shovel: 4 inches
The aftermath of the second round of the epic snowstorm: 4 inches of mostly soft snow. Cold, but not too cold, outside. Listened to the audiobook, Moonflower Murders as I shoveled. The coldest part of my body: my fingers. Even with gloves on, they were getting numb. More snow than I expected. I think I remembered hearing some other shovels scraping, at least one snowblower droning. Already we have big piles of snow on the edges of the driveway, near the garbage/recycling/organic bins on the side of the garage, and on the front sidewalk. If we get more snow tonight, where will it all go?
walk: 15 minues
me, Delia, and Scott
Brrrr. The temperature had increased by 4 degrees but it felt colder because of the wind. About half of the sidewalks we walked on were shoveled. The un-shoveled ones didn’t seem like they had 4 inches of snow on them. Did they? The most enjoyable, warmest feeling direction to walk was east. Heading south, west, or north, we felt the cold wind in our faces. I could sense a brain freeze induced headache about to happen. Delia didn’t care. She sniffed the edges of every block, her tail wagging as she gave attention to the yellow missives from the other animals who had walked these same sidewalks.
bike: 20 minutes
run: 1.5 miles
Because of the wind and the snow, I decided to move in the basement today. Watched the first 20 minutes of the Netflix documentary, Break Point, while I biked. Listened to more of my audiobook while I ran. Wore my new running shoes: Saucony Ride 14s, color: Jackalope (white with orange accents, a red tongue, blue laces). Not my first choice, but they were in my size and $40 less than any other color. Now that I have them, I think I especially like the blue laces.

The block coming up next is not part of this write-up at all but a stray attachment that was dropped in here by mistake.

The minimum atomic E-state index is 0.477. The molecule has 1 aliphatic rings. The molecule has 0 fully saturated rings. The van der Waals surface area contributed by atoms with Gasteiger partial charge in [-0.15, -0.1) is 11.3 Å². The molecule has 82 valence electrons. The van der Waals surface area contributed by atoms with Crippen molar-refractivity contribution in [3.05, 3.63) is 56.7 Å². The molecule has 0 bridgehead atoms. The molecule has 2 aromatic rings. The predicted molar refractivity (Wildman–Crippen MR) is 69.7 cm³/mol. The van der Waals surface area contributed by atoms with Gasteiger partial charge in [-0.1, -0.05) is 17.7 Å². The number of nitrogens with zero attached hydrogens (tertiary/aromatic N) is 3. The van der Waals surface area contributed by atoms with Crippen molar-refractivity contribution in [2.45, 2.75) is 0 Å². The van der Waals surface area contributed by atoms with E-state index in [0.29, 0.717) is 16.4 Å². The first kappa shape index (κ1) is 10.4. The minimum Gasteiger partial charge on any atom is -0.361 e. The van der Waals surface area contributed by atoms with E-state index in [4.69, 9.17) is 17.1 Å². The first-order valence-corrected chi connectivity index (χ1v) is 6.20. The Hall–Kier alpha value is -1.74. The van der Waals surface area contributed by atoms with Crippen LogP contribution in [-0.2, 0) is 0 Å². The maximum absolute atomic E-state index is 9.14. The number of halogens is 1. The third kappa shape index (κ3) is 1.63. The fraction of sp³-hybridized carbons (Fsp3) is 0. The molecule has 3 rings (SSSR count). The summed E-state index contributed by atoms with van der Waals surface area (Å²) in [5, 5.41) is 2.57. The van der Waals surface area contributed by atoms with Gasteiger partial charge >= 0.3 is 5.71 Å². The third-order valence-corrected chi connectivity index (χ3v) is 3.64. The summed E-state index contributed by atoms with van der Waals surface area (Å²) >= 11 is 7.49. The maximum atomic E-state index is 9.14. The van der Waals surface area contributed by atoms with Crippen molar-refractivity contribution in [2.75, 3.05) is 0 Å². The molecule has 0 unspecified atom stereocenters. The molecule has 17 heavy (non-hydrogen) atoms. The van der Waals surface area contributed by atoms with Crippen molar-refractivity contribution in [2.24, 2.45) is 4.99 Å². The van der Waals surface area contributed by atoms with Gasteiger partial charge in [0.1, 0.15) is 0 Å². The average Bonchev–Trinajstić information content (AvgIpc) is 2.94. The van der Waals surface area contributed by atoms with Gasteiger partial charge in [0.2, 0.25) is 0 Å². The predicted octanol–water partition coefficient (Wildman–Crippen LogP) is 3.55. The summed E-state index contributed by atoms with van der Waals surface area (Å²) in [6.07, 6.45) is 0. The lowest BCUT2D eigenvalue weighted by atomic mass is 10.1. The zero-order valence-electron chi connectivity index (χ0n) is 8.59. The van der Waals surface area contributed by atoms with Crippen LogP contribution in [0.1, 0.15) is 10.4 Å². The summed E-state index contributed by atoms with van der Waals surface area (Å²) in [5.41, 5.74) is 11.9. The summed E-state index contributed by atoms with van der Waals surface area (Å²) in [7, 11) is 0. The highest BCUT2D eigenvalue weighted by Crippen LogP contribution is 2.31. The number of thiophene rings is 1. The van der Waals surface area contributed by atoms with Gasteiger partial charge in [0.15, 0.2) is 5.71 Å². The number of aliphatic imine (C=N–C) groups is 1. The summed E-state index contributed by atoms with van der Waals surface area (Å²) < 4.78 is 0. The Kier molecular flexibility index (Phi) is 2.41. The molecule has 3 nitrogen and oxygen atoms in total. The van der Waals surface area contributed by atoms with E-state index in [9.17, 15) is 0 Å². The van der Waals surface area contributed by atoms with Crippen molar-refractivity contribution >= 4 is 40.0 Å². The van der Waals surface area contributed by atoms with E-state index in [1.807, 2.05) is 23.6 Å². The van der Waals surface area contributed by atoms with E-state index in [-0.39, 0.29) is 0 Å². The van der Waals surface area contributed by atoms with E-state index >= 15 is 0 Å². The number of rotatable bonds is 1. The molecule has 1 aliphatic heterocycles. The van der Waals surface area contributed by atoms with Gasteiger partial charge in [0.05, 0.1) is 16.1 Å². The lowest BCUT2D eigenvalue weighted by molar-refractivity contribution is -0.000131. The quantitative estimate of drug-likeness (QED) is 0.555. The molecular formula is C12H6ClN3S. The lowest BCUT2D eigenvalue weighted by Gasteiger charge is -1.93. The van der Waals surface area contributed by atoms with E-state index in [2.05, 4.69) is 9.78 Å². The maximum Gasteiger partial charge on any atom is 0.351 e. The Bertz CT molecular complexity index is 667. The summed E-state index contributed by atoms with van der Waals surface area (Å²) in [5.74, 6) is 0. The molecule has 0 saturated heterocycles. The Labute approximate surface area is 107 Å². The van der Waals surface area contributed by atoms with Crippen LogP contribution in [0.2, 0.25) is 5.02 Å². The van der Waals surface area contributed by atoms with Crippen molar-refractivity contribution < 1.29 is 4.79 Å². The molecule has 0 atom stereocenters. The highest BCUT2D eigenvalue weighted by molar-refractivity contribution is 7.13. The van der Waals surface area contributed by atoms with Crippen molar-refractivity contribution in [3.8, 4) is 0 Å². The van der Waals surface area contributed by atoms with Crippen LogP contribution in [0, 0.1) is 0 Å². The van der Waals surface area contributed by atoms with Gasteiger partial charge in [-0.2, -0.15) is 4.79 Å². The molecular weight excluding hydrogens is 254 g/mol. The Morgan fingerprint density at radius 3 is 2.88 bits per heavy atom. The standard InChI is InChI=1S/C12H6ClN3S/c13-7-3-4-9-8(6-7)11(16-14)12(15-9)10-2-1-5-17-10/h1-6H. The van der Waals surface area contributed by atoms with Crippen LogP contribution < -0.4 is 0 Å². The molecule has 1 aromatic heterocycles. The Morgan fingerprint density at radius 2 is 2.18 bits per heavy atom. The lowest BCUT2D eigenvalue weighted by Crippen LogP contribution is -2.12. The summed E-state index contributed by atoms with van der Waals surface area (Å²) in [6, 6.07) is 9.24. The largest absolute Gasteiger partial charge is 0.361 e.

Before heading downstairs, I started memorizing a poem by Heather Christle that I especially like, “What Big Eyes You Have.” I worked on the first 2 sentences:
Only today did I notice the abyss
in abysmal, and only because my mind
was generating rhymes for dismal,
and it made of the two a pair,
to which much later it joined baptismal,
as — I think — a joke.
I decided to do nothing with
the rhymes, treating them as one does
the unfortunately frequent appearance
of the “crafts”adults require children
to fashion from pipecleaners
and plastic beads.
Wow, it is fun to memorize poems. And, it really helps me to do a deep reading of the words and ideas and rhythms and rhymes. I wish I had time to memorize all of the poems I love!
Here is a Pastan poem that seems fitting to read after encountering so many of her dark ideas about death and its inevitability and wondering why her poems were almost always so dark.
Why Are Your Poems so Dark?/ Linda Pastan
Isn’t the moon dark too,
most of the time?
And doesn’t the white page
without the dark stain
When God demanded light,
he didn’t banish darkness.
Instead he invented
ebony and crows
and that small mole
on your left cheekbone.
Or did you mean to ask
“Why are you sad so often?”
Ask the moon.
Ask what it has witnessed.